The Third Sunday of Lent
|11 March 2012|
The Third Sunday of Lent
Years ago, just before I came here as pastor, I spent part of this third week of Lent with the ecumenical community of Taizé. Taizé is located in the rolling hills of the Burgundy region of France, not far from a place called Cluny, arguably the greatest and most powerful monastery of the Middle Ages.
The ironies of history: Today, Cluny is in ruins but a few miles down the road from it Taizé is flourishing, and has been ever since the end of World War II when a Swiss Protestant gentleman by the name of Roger Schutz began this unique monastic community. Taizé has about 100 brothers, both Protestant and Catholic, and it's dedicated to being a sign of reconciliation and a model for unity in a church and a world badly torn and racked by division.
Over the years, millions of pilgrims, most of them young people, have made their way to Taizé to witness this unique community and to imbibe its remarkable spirit. Among the pilgrims have been Pope John Paul II and, before him, Pope John XXIII who used to refer to Taizé as "that little Springtime."
Taizé was a "springtime" for me personally when I went there in March of 1988. It was just a few months before I came here as pastor and, to be honest, I was feeling more than a little anxious and inadequate about what I was getting into! Happily, Taizé was just what I needed: an oasis of peace and calm. I remember so well sitting in the church there one morning and reading the passage we just heard from John’s gospel, the beautiful story of Jesus' encounter with the Samaritan woman at the well. Jesus became very real to me as he spoke of living water, the gift of God, and reminded me that all my anxieties were really pointless, and that all my thirsting could be satisfied by him, the living water.
I went away from Taizé refreshed and renewed in hope and confidence.
Every year on this Third Sunday of Lent, the Church gives us the story of the Woman at the Well. For a very good reason. We are right in the midst of our Lenten journey: some among us are preparing for the waters of Baptism which will flow over them just a month from now. The rest of us are preparing to renew our Baptismal commitment: to stand once again as we will on Easter and publicly own that Jesus is for us the way, the truth and the life.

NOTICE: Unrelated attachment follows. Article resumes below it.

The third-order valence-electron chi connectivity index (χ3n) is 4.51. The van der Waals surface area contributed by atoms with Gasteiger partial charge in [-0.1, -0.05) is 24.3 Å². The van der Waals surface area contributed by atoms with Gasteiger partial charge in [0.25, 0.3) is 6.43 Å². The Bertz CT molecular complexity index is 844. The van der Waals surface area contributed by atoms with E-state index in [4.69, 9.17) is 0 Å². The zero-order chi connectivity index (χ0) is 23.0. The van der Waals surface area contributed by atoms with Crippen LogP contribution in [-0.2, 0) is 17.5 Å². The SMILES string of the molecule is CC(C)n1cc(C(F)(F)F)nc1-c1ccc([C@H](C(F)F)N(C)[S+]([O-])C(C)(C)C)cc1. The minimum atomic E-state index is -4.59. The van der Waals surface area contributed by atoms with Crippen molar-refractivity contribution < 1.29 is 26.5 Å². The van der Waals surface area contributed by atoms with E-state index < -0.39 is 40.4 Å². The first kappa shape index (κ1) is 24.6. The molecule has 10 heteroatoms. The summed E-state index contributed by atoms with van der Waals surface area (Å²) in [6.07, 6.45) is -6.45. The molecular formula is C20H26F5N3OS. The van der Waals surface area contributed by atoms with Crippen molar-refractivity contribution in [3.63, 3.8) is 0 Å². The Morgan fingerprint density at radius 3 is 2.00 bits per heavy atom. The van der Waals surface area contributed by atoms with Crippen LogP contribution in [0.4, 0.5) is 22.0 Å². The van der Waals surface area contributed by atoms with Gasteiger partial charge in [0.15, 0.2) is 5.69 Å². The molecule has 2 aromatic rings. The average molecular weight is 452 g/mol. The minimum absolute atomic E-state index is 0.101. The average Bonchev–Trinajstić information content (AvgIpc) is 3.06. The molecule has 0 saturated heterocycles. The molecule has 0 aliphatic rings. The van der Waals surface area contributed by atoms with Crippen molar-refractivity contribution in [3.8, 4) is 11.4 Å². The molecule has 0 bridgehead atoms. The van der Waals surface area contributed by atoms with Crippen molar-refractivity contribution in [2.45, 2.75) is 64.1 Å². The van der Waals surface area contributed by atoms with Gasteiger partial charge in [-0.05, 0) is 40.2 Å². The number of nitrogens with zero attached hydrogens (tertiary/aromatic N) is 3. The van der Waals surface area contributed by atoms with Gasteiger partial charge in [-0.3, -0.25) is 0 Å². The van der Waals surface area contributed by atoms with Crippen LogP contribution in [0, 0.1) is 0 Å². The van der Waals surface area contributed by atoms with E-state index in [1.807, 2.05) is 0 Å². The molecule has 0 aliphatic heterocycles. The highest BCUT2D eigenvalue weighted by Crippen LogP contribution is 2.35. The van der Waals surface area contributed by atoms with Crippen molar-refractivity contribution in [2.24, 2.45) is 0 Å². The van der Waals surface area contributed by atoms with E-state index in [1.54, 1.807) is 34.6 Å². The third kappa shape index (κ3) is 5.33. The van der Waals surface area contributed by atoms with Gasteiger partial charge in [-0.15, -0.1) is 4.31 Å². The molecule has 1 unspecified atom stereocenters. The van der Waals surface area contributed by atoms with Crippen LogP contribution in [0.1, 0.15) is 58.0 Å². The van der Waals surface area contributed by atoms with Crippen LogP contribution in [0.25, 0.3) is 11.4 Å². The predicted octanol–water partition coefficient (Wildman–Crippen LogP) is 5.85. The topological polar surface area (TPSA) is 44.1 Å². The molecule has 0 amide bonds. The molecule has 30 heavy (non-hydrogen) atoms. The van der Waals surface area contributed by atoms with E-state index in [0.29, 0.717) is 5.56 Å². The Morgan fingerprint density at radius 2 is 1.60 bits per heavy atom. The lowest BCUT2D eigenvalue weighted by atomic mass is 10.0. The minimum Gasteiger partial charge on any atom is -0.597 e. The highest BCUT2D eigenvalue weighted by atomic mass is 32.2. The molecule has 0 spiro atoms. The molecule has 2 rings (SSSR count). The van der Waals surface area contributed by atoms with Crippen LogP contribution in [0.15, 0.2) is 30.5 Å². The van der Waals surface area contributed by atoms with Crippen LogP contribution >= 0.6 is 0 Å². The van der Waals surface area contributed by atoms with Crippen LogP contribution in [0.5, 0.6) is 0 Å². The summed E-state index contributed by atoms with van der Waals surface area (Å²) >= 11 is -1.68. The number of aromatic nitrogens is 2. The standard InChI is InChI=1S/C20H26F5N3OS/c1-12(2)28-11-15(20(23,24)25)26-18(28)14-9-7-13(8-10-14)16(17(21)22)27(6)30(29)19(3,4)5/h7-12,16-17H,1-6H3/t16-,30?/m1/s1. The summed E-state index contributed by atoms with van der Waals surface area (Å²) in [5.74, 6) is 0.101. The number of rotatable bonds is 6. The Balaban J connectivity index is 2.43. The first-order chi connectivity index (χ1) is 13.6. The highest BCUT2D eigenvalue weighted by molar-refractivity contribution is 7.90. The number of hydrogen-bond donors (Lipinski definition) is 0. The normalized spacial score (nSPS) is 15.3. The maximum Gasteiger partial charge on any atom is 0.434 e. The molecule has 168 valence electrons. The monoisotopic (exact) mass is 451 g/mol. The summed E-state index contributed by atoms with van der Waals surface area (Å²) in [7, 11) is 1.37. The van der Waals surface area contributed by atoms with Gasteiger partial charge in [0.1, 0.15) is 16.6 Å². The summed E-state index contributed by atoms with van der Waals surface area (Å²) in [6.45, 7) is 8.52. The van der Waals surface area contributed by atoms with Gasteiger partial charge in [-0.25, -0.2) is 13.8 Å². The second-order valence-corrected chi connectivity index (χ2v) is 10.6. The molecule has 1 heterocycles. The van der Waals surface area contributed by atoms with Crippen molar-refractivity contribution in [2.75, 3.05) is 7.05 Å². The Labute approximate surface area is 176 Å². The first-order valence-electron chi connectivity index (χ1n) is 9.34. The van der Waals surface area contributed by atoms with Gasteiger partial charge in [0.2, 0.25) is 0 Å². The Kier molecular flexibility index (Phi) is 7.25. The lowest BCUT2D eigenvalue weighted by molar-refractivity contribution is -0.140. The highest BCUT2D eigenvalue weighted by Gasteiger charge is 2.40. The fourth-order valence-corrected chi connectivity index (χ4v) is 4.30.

In many ways, the story of the woman at the well is a wonderful Baptism story: it's the story of a woman who discovers the deepest kind of thirst in her life, deeper by far than the thirst for water. It's the story of a woman coming to faith through meeting Jesus; discovering the emptiness of her life without him; turning her life over to him decisively, almost recklessly.
The church would like us to see something of ourselves in the Samaritan woman. That may seem a bit far-fetched at first, but it really isn't. Look at her all by herself at the village well under the blazing midday sun. There's a loneliness about her -- a sad isolation. She's not popular in her village, that's for sure. If she were she would have been drawing her water in the cool of the early morning with the rest of the women of the village. No, she's something of an outcast, this woman. Her life appears out of order. She's been running from one dissatisfying relationship to another, and no one of them has brought her peace or happiness.
And then Jesus comes along and challenges her to take a new look at the thirsts of her life -- to stop running, to stop living on the surface, to stop drinking from wells that promise to satisfy (and do seem at first to satisfy), but which in the end only increase her thirst. He challenges her to turn from all of this and to begin drawing water from a well that gives "living water," to use his expression: "Water leaping up from within to provide eternal life."
Jesus challenges us to the same, my friends. We are really not all that different from the Samaritan woman. Our lives can get pretty unfocused and out-of-order. Often they lack a center where there is quiet and peace and calm. Instead, there can be an almost frantic quality about them. Maybe we don't run from one relationship to another as the woman did, but "run" we surely do: from ourselves, from our responsibilities, from healthy relationships, even sometimes from God. We run and we thirst. And today, Jesus let us run right into him, and in doing so, we find living water, the only water that will ever satisfy all our thirsts.
My friends in Christ, the Samaritan woman, after many attempts at love, found in Jesus one love: one single, satisfying, faithful love that was deeper than any of the shallow ones she'd settled for previously. And we can find the same. Or, even better, He’s the one who finds us! He finds us right now and invites us to approach the table of the Eucharist, and he says to us, "Whoever drinks the water I give will never again be thirsty."
Father Michael G. Ryan